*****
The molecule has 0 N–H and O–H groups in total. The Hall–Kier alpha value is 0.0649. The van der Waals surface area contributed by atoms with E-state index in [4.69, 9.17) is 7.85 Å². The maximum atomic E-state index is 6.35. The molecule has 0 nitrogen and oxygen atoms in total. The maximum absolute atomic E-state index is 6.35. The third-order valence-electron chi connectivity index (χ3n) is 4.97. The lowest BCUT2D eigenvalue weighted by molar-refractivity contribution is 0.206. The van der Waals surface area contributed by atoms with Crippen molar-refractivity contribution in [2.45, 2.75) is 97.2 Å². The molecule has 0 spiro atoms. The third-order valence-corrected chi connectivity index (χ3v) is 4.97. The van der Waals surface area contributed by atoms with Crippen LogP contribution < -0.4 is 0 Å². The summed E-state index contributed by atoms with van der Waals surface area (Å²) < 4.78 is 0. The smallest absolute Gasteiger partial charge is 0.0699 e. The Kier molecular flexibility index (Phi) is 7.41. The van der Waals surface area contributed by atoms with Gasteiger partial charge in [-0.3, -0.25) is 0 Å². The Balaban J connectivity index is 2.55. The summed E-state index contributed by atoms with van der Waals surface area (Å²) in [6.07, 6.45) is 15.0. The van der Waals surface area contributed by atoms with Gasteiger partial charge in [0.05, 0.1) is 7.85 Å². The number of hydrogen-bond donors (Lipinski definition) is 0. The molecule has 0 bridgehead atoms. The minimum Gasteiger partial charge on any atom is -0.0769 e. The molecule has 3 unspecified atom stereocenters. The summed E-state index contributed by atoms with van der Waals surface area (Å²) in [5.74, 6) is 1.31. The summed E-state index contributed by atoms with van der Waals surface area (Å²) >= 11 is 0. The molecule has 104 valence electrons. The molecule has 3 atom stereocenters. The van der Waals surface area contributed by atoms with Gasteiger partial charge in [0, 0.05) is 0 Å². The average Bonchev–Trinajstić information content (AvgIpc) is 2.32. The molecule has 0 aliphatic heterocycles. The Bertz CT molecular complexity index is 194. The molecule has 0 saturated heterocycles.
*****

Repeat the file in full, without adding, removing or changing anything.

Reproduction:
The molecule has 0 N–H and O–H groups in total. The Hall–Kier alpha value is 0.0649. The van der Waals surface area contributed by atoms with E-state index in [4.69, 9.17) is 7.85 Å². The maximum atomic E-state index is 6.35. The molecule has 0 nitrogen and oxygen atoms in total. The maximum absolute atomic E-state index is 6.35. The third-order valence-electron chi connectivity index (χ3n) is 4.97. The lowest BCUT2D eigenvalue weighted by molar-refractivity contribution is 0.206. The van der Waals surface area contributed by atoms with Crippen molar-refractivity contribution in [2.45, 2.75) is 97.2 Å². The molecule has 0 spiro atoms. The third-order valence-corrected chi connectivity index (χ3v) is 4.97. The van der Waals surface area contributed by atoms with Crippen LogP contribution < -0.4 is 0 Å². The summed E-state index contributed by atoms with van der Waals surface area (Å²) < 4.78 is 0. The smallest absolute Gasteiger partial charge is 0.0699 e. The Kier molecular flexibility index (Phi) is 7.41. The van der Waals surface area contributed by atoms with Gasteiger partial charge in [-0.3, -0.25) is 0 Å². The Balaban J connectivity index is 2.55. The summed E-state index contributed by atoms with van der Waals surface area (Å²) in [6.07, 6.45) is 15.0. The van der Waals surface area contributed by atoms with Gasteiger partial charge in [0.05, 0.1) is 7.85 Å². The number of hydrogen-bond donors (Lipinski definition) is 0. The molecule has 0 bridgehead atoms. The minimum Gasteiger partial charge on any atom is -0.0769 e. The molecule has 3 unspecified atom stereocenters. The summed E-state index contributed by atoms with van der Waals surface area (Å²) in [5.74, 6) is 1.31. The summed E-state index contributed by atoms with van der Waals surface area (Å²) >= 11 is 0. The molecule has 104 valence electrons. The molecule has 3 atom stereocenters. The van der Waals surface area contributed by atoms with Gasteiger partial charge in [0, 0.05) is 0 Å². The average Bonchev–Trinajstić information content (AvgIpc) is 2.32. The molecule has 0 aliphatic heterocycles. The Bertz CT molecular complexity index is 194. The molecule has 0 saturated heterocycles.